Redoute

Redoute

A redoute was a public assembly at which the guests appeared with or without masks at pleasure.

The word is French and is explained by Voltaire and Littre as being derived from Italian ridotto – perhaps with some analogy to the word ‘resort.’

They soon made their way to Germany and England.

They are frequently mentioned by Horace Walpole under the name ‘Ridotto,’ and were one of the attractions at Vauxhall and Ranelagh in the middle of the 18th century.

In Germany and France the French version of the name was adopted.

The building used for the purpose in Vienna, erected in 1748, and rebuilt in stone in 1754, forms part of the Burg or Imperial Palace, the side of the oblong facing the Josephs-Platz.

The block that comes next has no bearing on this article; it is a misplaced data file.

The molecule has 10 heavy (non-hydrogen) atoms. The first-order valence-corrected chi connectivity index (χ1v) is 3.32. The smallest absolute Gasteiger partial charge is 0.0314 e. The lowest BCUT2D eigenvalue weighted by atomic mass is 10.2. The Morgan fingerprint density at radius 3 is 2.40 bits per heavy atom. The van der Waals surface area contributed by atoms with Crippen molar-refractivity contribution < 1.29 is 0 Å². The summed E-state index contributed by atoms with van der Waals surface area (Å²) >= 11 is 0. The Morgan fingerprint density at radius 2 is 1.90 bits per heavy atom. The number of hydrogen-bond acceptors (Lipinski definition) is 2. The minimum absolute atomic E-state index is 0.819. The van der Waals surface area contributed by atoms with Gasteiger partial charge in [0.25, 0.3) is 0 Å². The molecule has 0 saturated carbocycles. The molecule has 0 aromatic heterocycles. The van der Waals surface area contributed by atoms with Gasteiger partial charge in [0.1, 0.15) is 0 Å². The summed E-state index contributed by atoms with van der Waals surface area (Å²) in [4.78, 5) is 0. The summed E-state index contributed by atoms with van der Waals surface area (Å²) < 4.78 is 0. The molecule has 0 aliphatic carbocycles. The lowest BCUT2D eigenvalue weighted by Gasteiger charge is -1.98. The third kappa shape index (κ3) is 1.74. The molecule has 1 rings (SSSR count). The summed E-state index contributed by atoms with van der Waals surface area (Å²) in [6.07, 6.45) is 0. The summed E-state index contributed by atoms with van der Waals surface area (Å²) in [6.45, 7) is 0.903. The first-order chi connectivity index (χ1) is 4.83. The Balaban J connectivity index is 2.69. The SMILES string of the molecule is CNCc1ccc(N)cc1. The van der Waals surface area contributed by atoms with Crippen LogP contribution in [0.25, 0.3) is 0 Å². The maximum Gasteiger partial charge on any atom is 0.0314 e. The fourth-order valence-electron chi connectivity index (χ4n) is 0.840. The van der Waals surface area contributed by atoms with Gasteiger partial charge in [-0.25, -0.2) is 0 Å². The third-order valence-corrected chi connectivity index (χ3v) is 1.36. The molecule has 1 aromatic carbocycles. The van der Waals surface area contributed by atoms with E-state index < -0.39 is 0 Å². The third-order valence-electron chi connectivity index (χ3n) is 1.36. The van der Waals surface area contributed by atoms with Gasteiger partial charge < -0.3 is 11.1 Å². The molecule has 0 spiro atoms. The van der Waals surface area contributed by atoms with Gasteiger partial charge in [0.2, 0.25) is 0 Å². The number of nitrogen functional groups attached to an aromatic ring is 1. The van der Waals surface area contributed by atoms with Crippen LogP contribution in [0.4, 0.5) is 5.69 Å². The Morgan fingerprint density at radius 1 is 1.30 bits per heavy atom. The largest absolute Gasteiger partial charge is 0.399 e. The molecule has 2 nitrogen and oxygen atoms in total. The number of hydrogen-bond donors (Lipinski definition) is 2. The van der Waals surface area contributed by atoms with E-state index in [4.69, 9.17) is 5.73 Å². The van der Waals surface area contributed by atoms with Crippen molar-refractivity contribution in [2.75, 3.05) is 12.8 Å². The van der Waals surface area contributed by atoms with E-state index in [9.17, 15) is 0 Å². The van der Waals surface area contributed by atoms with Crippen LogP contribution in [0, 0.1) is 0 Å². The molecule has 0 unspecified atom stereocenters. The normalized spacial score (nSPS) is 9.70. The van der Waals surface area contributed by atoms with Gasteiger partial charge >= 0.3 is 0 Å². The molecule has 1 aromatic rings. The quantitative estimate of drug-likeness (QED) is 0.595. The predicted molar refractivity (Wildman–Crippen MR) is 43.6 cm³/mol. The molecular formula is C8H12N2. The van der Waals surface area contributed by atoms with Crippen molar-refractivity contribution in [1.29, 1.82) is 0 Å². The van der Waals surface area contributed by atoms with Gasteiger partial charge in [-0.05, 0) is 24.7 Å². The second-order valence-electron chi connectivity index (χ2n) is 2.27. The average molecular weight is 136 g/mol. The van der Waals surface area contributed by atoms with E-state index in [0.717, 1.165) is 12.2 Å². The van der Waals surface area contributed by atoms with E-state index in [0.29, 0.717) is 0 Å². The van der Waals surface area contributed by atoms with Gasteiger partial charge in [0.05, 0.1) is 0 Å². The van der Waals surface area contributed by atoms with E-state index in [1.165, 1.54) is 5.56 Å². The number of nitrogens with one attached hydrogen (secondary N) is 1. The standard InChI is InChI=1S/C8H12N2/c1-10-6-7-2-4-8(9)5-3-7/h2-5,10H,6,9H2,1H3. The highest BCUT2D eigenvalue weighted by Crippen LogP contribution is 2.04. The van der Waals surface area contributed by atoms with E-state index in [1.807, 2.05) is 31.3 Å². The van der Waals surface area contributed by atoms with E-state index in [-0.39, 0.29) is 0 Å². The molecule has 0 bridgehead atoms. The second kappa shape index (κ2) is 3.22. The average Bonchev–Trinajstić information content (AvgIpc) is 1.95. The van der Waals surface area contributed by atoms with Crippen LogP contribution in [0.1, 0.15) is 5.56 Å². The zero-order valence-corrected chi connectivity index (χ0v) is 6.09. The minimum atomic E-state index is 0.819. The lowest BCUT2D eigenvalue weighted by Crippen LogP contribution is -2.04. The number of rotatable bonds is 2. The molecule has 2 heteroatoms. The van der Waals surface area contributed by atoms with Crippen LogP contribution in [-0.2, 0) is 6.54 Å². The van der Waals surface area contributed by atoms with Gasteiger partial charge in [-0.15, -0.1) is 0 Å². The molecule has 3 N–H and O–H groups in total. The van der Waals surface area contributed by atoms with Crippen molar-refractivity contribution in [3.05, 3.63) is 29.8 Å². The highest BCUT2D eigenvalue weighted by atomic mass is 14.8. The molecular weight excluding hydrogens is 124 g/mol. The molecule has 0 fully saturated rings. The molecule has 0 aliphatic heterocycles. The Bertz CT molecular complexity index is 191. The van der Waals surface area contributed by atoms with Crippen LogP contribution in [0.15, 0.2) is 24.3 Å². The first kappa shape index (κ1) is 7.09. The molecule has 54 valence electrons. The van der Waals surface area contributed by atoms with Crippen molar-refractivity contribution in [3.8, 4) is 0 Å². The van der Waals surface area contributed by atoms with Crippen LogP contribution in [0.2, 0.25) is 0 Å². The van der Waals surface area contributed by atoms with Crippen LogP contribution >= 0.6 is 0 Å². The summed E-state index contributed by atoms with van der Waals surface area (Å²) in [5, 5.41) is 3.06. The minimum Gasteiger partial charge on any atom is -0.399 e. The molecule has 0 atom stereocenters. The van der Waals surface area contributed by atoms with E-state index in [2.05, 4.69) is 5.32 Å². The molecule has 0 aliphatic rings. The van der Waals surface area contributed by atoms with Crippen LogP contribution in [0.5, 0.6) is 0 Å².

There was a grosse and a kleine Redoutensaal.

In the latter Beethoven played a concerto of his own at a concert of Haydn’s, December 18, 1795. The rooms were used for concerts till about 1870.

The masked balls were held there during the Carnival, from Twelfth Night to Shrove Tuesday, and occasionally in the weeks proceeding Advent; some being public, i.e., open to all on payment of an entrance fee, and others private.

Special nights were reserved for the court and the nobility.

The ‘Redoutentanze’ – Minuets, Allemandes, Contredanses, Schottisches, Anglaises, and Lundler – were composed for full orchestra, and published (mostly by Artaria) for pianoforte. Mozart, Haydn, Beethoven, Hummel, Woelfl, Gyrowetz, and others, have left dances written for this purpose.